By Eric Schaefer
By New Times
By Rachel Miller
By Eric Schaefer
By Heather Hoch and Lauren Saria
By Robrt L. Pela
By Heather Hoch
By New Times
Chef Vincent Guerithault is a hero among Valley foodies. The charming French fellow is considered the restaurateur who put Arizona on the culinary map when, back in the '80s, he opened his eponymous bistro at 40th Street and Camelback. Thanks to Guerithault, the Phoenix food scene entered the big leagues, with his name spoken in the same breath as those of celebrity chefs like Wolfgang Puck.
More than 15 years later, Guerithault is still famous for his groundbreaking blending of Southwestern ingredients and classic French preparation.
But even an outstanding operation can have an off night, when things go horribly wrong. That's why reviewers never base their opinion of a restaurant on a single visit.
While I'll never tire of such Guerithault signature dishes as smoked salmon quesadillas with horseradish-dill cream or duck tamales stuffed with Anaheim chiles and raisins, a recent visit did find a Vincent's I didn't recognize. On this evening, the restaurant was disorganized, flubbing dishes and treating guests brusquely.
At neighboring tables, diners were grumbling, wondering if this really was how a James Beard Award-winning establishment was run.
No, it's not. To these diners, I would point out that it was Valentine's Day, a hectic holiday that can challenge the most polished kitchen. While there are no excuses for a poor experience, special events often don't give a fair view of a restaurant's true capabilities.
Vincent's is known for its gracious, French-inn ambiance. For this dinner, though, guests were crammed in so tightly that many of their chairs touched back to back. Rental tables with tall, curved legs made exiting our seats an acrobatic feat.
The service gaffes were remarkable. My party sat ignored for half an hour before appetizer orders were taken. Forty-five minutes later, a second round of starters landed on our table -- someone else's spinach salad and soup. Fifteen minutes after that, entrees arrived. It was inconceivable that it took 40 minutes for the coffee we'd ordered to show up, plunked down by a server who barely paused as he sped by, the cups rattling on their saucers in his wake. We were unable to flag down anyone to serve us the last of our champagne, the bottle placed in an ice bucket next to another couple's table. Even as we requested the bucket be moved to our side, the server laughed and said, "What, pick it up?" There it sat for the entire evening.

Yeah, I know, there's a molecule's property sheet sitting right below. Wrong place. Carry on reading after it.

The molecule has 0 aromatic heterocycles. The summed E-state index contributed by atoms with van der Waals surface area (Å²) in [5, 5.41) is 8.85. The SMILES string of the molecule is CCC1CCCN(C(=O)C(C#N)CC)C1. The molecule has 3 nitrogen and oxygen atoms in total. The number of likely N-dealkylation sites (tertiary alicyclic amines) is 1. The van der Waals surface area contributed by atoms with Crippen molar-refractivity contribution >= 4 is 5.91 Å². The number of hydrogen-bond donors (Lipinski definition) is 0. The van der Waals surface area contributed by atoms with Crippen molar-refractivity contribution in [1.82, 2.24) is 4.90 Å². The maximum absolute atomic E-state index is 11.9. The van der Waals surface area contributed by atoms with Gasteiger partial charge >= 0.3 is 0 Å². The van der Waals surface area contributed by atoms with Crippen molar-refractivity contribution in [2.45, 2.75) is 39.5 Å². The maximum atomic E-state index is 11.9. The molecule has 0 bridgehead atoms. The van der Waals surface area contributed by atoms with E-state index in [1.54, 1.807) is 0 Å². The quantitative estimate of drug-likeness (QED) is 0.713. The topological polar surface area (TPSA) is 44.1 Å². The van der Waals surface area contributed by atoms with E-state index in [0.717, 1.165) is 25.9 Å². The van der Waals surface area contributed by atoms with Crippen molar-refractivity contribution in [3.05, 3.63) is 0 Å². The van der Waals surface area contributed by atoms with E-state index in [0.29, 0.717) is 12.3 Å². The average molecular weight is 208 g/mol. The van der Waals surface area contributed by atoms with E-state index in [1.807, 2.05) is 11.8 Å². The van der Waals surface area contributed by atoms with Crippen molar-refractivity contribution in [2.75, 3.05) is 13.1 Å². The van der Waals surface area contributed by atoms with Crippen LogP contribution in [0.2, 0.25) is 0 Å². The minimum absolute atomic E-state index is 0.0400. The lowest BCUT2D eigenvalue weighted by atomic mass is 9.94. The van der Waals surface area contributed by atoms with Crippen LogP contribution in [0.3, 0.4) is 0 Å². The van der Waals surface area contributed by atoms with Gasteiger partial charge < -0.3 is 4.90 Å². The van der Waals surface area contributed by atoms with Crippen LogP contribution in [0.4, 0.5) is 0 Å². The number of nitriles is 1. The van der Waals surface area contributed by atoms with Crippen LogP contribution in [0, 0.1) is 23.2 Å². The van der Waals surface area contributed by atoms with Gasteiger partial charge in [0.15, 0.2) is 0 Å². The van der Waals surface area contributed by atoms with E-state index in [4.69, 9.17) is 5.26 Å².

And where were the spectacular creations that have made this restaurant a state treasure? Lumpish mini croissants were dumped into baskets instead of Vincent's usual individually plated service of picture-perfect breads. Lobster-and-tomato bisque was distinctly fishy. A veal chop was ringed with virtually raw meat under an inelegant mushroom cream sauce, while a signature grilled rack of lamb came puddled with more distracting sauce -- a first I've ever seen with this plate. Vincent's food is remarkable for its refined simplicity; no goopy sauces required. Coffee was barely lukewarm.
For the first time in countless visits to the restaurant, I declined to order dessert. As spectacular as the chef's hallmark crème brûlée is, waiting any longer for what had crawled into almost three hours for a two-course meal was more than I could bear.
The final insult? Endless temperature swings so extreme that it should have been raining inside. Heat waves had guests tugging uncomfortably at their collars, to be followed by sudden gusts of chill so frosty a woman nearby begged her companion for his jacket to place over her legs. Staff spent much of the evening hovering over an unfortunate guest's table, as they fiddled with the thermostat on the wall above his head.
I never would have imagined that above what's always been a dignified hum of conversation here, I would have heard fellow diners calling out to servers, pleading for food and attention. Or a neighboring couple commenting that if this was special-occasion treatment, then visiting Vincent's only once a year was more than enough.
We had to ask two different servers for the check (almost $200). The traditional finishing touch of a complimentary offering of petits fours never showed. And as we made our way out, we had to wrestle past a dessert cart parked squarely in the doorway separating dining rooms.
I eavesdropped on a pair of departing diners who, as they stood waiting for the valet to bring their car around, joked that finally they might receive prompt service.
Bad things can happen at even the best places. This is much too fine a restaurant, and Guerithault is much too talented and committed a chef, to repeat such a weak performance on a regular basis. When told of the evening's mishaps, he said he was sorry for the confusion. I'll be back soon, happy to give it another go on a less frantic evening.
I only hope that other diners -- those who may have experienced Vincent's for the first time this Valentine's Day -- give the restaurant a second chance, too.